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Charles’ succession is raising Caribbean calls for reparations and the removal of the monarch as head of state

Charles' succession is raising Caribbean calls for reparations and the removal of the monarch as head of state
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KINGSTON/NEW YORK, Sept 8 (Reuters) – The accession of King Charles on the British throne has prompted politicians and campaigners to renewed calls for former Caribbean colonies to remove the monarch as their head of state and for Britain to pay reparations for slavery.

Charles succeeds his mother, Queen Elizabeth, who ruled for 70 years and died Thursday afternoon.

Jamaica’s prime minister said his country would mourn Elizabeth’s death, and his counterpart in Antigua and Barbuda ordered flags to be flown at half-mast until the day of her funeral.

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But there are doubts in some circles about the role a distant monarch should play in the 21st century. Some Commonwealth leaders earlier this year expressed uneasiness on a summit in Kigali, Rwanda, on the transition of leadership of the 54-nation club from Elizabeth to Charles.

And an eight-day tour in March through now heir apparent Prince William and his wife Kate to Belize, Jamaica and the Bahamas, was marked by demands for reparations and an apology for slavery.

“As the role of the monarchy changes, we anticipate that this may be an opportunity to advance reparations discussions for our region,” said Niambi Hall-Campbell, a 44-year-old academic who chairs the Bahamas National Reparations Committee , on Thursday.

Hall-Campbell offered his condolences to the Queen’s family and noted Charles’ recognition of the “appalling atrocities of slavery” at a ceremony last year that marked the end of British rule when Barbados became a republic.

She said she hoped Charles would lead in a way that reflected “the justice demanded of the times. And that justice is reparative justice.”

More than 10 million Africans were tied into the Atlantic slave trade by European nations between the 15th and 19th centuries. Those who survived the brutal journey were forced to work on plantations in the Caribbean and America.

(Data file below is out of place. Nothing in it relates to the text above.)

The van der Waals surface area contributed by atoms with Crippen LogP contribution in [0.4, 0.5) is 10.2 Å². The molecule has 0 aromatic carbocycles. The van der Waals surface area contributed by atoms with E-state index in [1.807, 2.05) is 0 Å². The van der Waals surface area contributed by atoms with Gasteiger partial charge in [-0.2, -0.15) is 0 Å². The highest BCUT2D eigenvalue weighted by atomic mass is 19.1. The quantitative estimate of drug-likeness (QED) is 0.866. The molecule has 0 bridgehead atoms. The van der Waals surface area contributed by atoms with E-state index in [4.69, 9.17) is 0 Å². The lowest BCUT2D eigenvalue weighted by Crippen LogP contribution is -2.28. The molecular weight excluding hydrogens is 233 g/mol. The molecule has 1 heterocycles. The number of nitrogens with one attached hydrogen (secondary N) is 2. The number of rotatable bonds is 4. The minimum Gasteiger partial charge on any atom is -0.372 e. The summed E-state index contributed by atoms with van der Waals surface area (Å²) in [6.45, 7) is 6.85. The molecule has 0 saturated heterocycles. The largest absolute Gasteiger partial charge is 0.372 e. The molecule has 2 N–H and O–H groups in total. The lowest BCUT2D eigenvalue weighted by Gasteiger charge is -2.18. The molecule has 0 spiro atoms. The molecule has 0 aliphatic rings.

Jamaican reparations attorney Rosalea Hamilton said Charles’ comments at the Kigali Conference about his personal grief over slavery gave “a measure of hope that he will learn from history, understand the painful effects many nations have suffered to date ” and addressing the need for reparation.

The new king did not mention reparations in the Kigali speech.

Britain’s Queen Elizabeth sits next to Prince Charles during the State Opening of Parliament in central London, Britain June 21, 2017. Stefan Rousseau/Pool via REUTERS/File Photo

The Advocates Network, which Hamilton coordinates, released an open letter during William and Kate’s visit, demanding “apologies and redress”.

The Queen’s grandchildren have a chance to lead the conversation on redress, Hamilton added.

Jamaica’s government last year announced plans to seek compensation from Britain for the forced transport of an estimated 600,000 Africans to work on sugar cane and banana plantations, which made fortunes for British slave owners.

“Whoever assumes the position should be asked to allow the royal family to pay reparations to African people,” said David Denny, general secretary of the Caribbean Movement for Peace and Inclusion, from Barbados.

“We should all work towards replacing the royal family as the head of state of our nations,” he said.

Jamaica has signaled it could soon follow Barbados if it relinquishes royal rule. Both remain members of the Commonwealth.

An August poll showed that 56% of Jamaicans support replacing the British monarch as head of state.

Mikael Phillips, an opposition member of the Jamaican Parliament, submitted a motion to support removal in 2020.

“I hope, as the prime minister said in one of his statements, that he will move faster when a new monarch is in office,” Phillips said Thursday.

Allen Chastanet, a former St. Lucia prime minister and now leader of the opposition, told Reuters he supports a “general” move towards republicanism in his country.

“I would definitely advocate becoming a republic at this point,” he said.

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Reporting by Kate Chappell in Kingston; additional reporting by Robertson Henry in St. Vincent and Michela Moscufo in New York Writing by Julia Symmes Cobb Editing by Rosalba O’Brien and Leslie Adler

Our standards: The Thomson Reuters Trust Principles.

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